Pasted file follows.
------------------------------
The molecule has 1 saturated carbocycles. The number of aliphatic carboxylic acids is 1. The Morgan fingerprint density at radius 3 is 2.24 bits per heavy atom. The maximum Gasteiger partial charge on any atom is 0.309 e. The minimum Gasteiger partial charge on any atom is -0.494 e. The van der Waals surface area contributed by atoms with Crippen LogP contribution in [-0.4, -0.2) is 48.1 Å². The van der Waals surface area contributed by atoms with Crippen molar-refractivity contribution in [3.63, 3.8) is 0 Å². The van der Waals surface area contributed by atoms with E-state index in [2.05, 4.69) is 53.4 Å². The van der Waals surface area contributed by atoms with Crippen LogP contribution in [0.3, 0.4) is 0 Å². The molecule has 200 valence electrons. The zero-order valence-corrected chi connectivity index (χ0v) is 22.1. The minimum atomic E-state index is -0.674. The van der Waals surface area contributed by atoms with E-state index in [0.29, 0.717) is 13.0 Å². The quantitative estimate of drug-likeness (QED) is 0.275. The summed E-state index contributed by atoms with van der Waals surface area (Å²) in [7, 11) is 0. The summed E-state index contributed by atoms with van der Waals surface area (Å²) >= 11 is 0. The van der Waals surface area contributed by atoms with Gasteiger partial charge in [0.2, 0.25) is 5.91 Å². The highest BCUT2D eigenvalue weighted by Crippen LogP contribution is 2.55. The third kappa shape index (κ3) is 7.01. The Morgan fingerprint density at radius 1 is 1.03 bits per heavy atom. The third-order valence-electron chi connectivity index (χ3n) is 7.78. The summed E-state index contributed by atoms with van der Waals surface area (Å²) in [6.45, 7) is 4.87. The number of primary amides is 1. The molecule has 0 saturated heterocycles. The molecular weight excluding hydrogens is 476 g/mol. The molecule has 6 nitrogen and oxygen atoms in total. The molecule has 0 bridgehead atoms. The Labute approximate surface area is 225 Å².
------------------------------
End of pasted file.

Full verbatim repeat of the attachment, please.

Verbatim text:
The molecule has 1 saturated carbocycles. The number of aliphatic carboxylic acids is 1. The Morgan fingerprint density at radius 3 is 2.24 bits per heavy atom. The maximum Gasteiger partial charge on any atom is 0.309 e. The minimum Gasteiger partial charge on any atom is -0.494 e. The van der Waals surface area contributed by atoms with Crippen LogP contribution in [-0.4, -0.2) is 48.1 Å². The van der Waals surface area contributed by atoms with Crippen molar-refractivity contribution in [3.63, 3.8) is 0 Å². The van der Waals surface area contributed by atoms with E-state index in [2.05, 4.69) is 53.4 Å². The van der Waals surface area contributed by atoms with Crippen LogP contribution in [0.3, 0.4) is 0 Å². The molecule has 200 valence electrons. The zero-order valence-corrected chi connectivity index (χ0v) is 22.1. The minimum atomic E-state index is -0.674. The van der Waals surface area contributed by atoms with E-state index in [0.29, 0.717) is 13.0 Å². The quantitative estimate of drug-likeness (QED) is 0.275. The summed E-state index contributed by atoms with van der Waals surface area (Å²) in [7, 11) is 0. The summed E-state index contributed by atoms with van der Waals surface area (Å²) >= 11 is 0. The van der Waals surface area contributed by atoms with Gasteiger partial charge in [0.2, 0.25) is 5.91 Å². The highest BCUT2D eigenvalue weighted by Crippen LogP contribution is 2.55. The third kappa shape index (κ3) is 7.01. The Morgan fingerprint density at radius 1 is 1.03 bits per heavy atom. The third-order valence-electron chi connectivity index (χ3n) is 7.78. The summed E-state index contributed by atoms with van der Waals surface area (Å²) in [6.45, 7) is 4.87. The number of primary amides is 1. The molecule has 0 saturated heterocycles. The molecular weight excluding hydrogens is 476 g/mol. The molecule has 6 nitrogen and oxygen atoms in total. The molecule has 0 bridgehead atoms. The Labute approximate surface area is 225 Å².